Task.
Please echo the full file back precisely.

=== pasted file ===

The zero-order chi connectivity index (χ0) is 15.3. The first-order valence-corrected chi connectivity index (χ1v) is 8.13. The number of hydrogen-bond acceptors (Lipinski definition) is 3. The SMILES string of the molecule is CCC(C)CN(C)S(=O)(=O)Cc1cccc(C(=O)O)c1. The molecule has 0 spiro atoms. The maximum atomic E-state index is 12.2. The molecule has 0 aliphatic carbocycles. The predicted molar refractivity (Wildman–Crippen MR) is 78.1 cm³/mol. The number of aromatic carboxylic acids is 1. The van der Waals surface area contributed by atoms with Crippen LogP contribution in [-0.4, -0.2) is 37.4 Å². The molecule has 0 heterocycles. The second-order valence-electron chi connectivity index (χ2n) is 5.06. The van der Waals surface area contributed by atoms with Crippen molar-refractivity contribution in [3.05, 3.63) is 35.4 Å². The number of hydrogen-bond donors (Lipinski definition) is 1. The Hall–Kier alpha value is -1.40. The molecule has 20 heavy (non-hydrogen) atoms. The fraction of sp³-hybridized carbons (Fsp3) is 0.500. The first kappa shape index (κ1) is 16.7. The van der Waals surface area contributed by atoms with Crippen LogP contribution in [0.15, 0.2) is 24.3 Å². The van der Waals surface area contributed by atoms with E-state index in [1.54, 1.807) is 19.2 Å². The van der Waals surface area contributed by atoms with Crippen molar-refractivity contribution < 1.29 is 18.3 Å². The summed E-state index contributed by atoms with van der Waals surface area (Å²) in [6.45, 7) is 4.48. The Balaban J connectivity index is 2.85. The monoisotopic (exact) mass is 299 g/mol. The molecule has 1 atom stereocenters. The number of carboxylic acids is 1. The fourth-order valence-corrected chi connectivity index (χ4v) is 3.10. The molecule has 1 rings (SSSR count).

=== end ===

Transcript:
The zero-order chi connectivity index (χ0) is 15.3. The first-order valence-corrected chi connectivity index (χ1v) is 8.13. The number of hydrogen-bond acceptors (Lipinski definition) is 3. The SMILES string of the molecule is CCC(C)CN(C)S(=O)(=O)Cc1cccc(C(=O)O)c1. The molecule has 0 spiro atoms. The maximum atomic E-state index is 12.2. The molecule has 0 aliphatic carbocycles. The predicted molar refractivity (Wildman–Crippen MR) is 78.1 cm³/mol. The number of aromatic carboxylic acids is 1. The van der Waals surface area contributed by atoms with Crippen LogP contribution in [-0.4, -0.2) is 37.4 Å². The molecule has 0 heterocycles. The second-order valence-electron chi connectivity index (χ2n) is 5.06. The van der Waals surface area contributed by atoms with Crippen molar-refractivity contribution in [3.05, 3.63) is 35.4 Å². The number of hydrogen-bond donors (Lipinski definition) is 1. The Hall–Kier alpha value is -1.40. The molecule has 20 heavy (non-hydrogen) atoms. The fraction of sp³-hybridized carbons (Fsp3) is 0.500. The first kappa shape index (κ1) is 16.7. The van der Waals surface area contributed by atoms with Crippen LogP contribution in [0.15, 0.2) is 24.3 Å². The van der Waals surface area contributed by atoms with E-state index in [1.54, 1.807) is 19.2 Å². The van der Waals surface area contributed by atoms with Crippen molar-refractivity contribution < 1.29 is 18.3 Å². The summed E-state index contributed by atoms with van der Waals surface area (Å²) in [6.45, 7) is 4.48. The Balaban J connectivity index is 2.85. The monoisotopic (exact) mass is 299 g/mol. The molecule has 1 atom stereocenters. The number of carboxylic acids is 1. The fourth-order valence-corrected chi connectivity index (χ4v) is 3.10. The molecule has 1 rings (SSSR count).